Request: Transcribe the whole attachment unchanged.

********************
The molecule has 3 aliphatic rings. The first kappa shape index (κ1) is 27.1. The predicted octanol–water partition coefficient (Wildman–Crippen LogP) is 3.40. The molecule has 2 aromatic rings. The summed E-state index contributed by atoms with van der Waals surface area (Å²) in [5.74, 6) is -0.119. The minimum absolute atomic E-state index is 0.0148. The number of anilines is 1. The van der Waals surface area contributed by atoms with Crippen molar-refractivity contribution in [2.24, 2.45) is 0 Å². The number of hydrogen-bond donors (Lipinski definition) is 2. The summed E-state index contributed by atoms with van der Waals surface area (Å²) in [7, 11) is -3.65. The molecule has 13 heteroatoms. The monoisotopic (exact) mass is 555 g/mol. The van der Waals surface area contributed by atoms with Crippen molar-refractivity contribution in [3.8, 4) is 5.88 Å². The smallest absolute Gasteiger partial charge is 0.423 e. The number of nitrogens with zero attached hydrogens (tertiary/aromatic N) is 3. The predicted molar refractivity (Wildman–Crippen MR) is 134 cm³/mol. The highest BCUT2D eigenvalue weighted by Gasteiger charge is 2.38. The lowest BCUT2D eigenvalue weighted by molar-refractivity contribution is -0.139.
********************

The molecule has 3 aliphatic rings. The first kappa shape index (κ1) is 27.1. The predicted octanol–water partition coefficient (Wildman–Crippen LogP) is 3.40. The molecule has 2 aromatic rings. The summed E-state index contributed by atoms with van der Waals surface area (Å²) in [5.74, 6) is -0.119. The minimum absolute atomic E-state index is 0.0148. The number of anilines is 1. The van der Waals surface area contributed by atoms with Crippen molar-refractivity contribution in [2.24, 2.45) is 0 Å². The number of hydrogen-bond donors (Lipinski definition) is 2. The summed E-state index contributed by atoms with van der Waals surface area (Å²) in [7, 11) is -3.65. The molecule has 13 heteroatoms. The monoisotopic (exact) mass is 555 g/mol. The van der Waals surface area contributed by atoms with Crippen molar-refractivity contribution in [3.8, 4) is 5.88 Å². The smallest absolute Gasteiger partial charge is 0.423 e. The number of nitrogens with zero attached hydrogens (tertiary/aromatic N) is 3. The predicted molar refractivity (Wildman–Crippen MR) is 134 cm³/mol. The highest BCUT2D eigenvalue weighted by Gasteiger charge is 2.38. The lowest BCUT2D eigenvalue weighted by molar-refractivity contribution is -0.139.